4 Upriver from Vienna is the Wachau Valley, a 40-km stretch of the Danube that was designated by UNESCO as a World Heritage Site in It has a phenomenal number of old castles, monasteries and ruins, as well as extensive vineyards and picturesque towns and villages. No river cruise is complete without passing through this region and many passengers disembark to cycle through it, rejoining the boat at the other end. Linz is the capital of Upper Austria and the third-largest city in the country, with a population of 270,000. Founded by the Romans, who called it Lentia, It became an important trading hub, not just as a river port but also for goods moving considerable distances to the north and south. The two-towered church in the foreground was built in the late 1600s and served as the city s cathedral until 1909; it was superseded by the neo-gothic building behind it, the construction of which commenced in 1862 and was completed in Linz has a medieval Old Town, where both of those churches are and another that dates back to the 8 th Century. The Hauptplatz (Main Square) is on its border, one of the largest squares in Europe, distinguished by the Holy Trinity Column, erected in 1723 after the city was devastated by a fire and a plague. Also worthy of note is the Johannes Kepler University, named after the astronomer who developed the first truly scientific theory of the Solar System and wrote his major works while living there between 1612 and 1626.

5 Further west, Salzburg is Austria s fourth-largest city and deservedly listed as a UNESCO World Heritage Site in Founded by the Romans as Juvavum, its ruins were rebuilt by the first Bishop of Salzburg, who gave the town its name, in in the 8 th Century. The Hohensalzburg Fortress that dominates the city was built in 1077 and became the residence of the Archbishops after the church was upgraded to a cathedral. The present-day state of Salzburg was a Prince-Archbishopric within the Holy Roman Empire from 1328 to The nucleus of the Franciscan Church (lower right) was built in the 1200s and expanded in the 1400s. Salzburg Cathedral (lower left) was rebuilt a few times over the centuries, most recently in the 1600s, at a time when many fine Baroque buildings were also constructed. The city is home to three universities, including one that specialises in music and is named after Mozart, who was born and grew up there. Innsbruck, the capital of Tyrol, has an unusual history, in that the region was ruled by Italian counts until it was acquired by the Habsburgs in Built by the Romans in the 4 th Century to secure the strategic Brenner Pass, its name was Oeni Pons (bridge on the Inn River), which is what Innsbruck means. The town became the capital of the county in 1429 and its importance was further increased when Emperor Maximilian I resided there in the 1490s. As usual, the Cathedral of St. James (seen in the centre of the picture) was built on the site of previous churches in the early 1700s. The Imperial Palace (see next page) was built around 1460 and, after numerous upgrades between then and 1773, it is considered third in significance after the two palaces in Vienna. The city also has some very attractive streets and plazas.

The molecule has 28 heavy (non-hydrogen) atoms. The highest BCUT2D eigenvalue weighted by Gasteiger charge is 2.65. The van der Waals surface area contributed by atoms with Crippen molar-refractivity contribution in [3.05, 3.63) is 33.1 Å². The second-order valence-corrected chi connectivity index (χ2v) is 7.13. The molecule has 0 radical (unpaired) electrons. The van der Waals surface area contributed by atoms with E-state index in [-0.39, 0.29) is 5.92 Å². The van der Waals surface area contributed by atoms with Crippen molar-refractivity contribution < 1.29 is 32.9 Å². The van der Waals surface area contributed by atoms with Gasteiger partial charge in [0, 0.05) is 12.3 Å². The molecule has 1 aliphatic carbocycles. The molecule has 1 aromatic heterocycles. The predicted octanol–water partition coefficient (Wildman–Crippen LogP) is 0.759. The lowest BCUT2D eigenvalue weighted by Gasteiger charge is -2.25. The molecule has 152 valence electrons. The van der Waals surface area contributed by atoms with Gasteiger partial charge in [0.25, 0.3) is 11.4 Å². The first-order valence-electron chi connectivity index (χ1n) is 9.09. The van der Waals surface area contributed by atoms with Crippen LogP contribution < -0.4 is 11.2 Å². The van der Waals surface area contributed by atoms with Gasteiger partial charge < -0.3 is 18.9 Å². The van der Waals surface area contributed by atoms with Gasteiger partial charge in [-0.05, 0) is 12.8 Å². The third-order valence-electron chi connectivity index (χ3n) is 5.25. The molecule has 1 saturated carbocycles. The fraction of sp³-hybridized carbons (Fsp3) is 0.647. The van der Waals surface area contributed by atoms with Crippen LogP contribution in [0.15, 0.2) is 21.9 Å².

6 I guess, by now, you re wanting to see some mountain scenery well, here you are! The Eastern Alps run the entire length of Tyrol, extending into Switzerland, Italy and Germany. The highest peak in Austria is here the Großglockner, at 3800 metres above sea level. Moving back east and south, we come to Klagenfurt, the capital of Carinthia, built as a market town at the end of the 12 th Century. The building in the foreground is the Landhaus (state parliament), formerly the House of the Estates where the ruling nobility held their meetings The city is on a lake called the Wörthersee and it has the longest inland beach in Europe (see next page). Yet more remarkable is the Lindwurm Fountain, which depicts a legendary dragon that lived in the marshes near the lake and had to be killed before the town could be built. The dragon was sculpted from a single block of chlorite greenstone in 1590, while the figure of Hercules and the iron railings were added in 1636.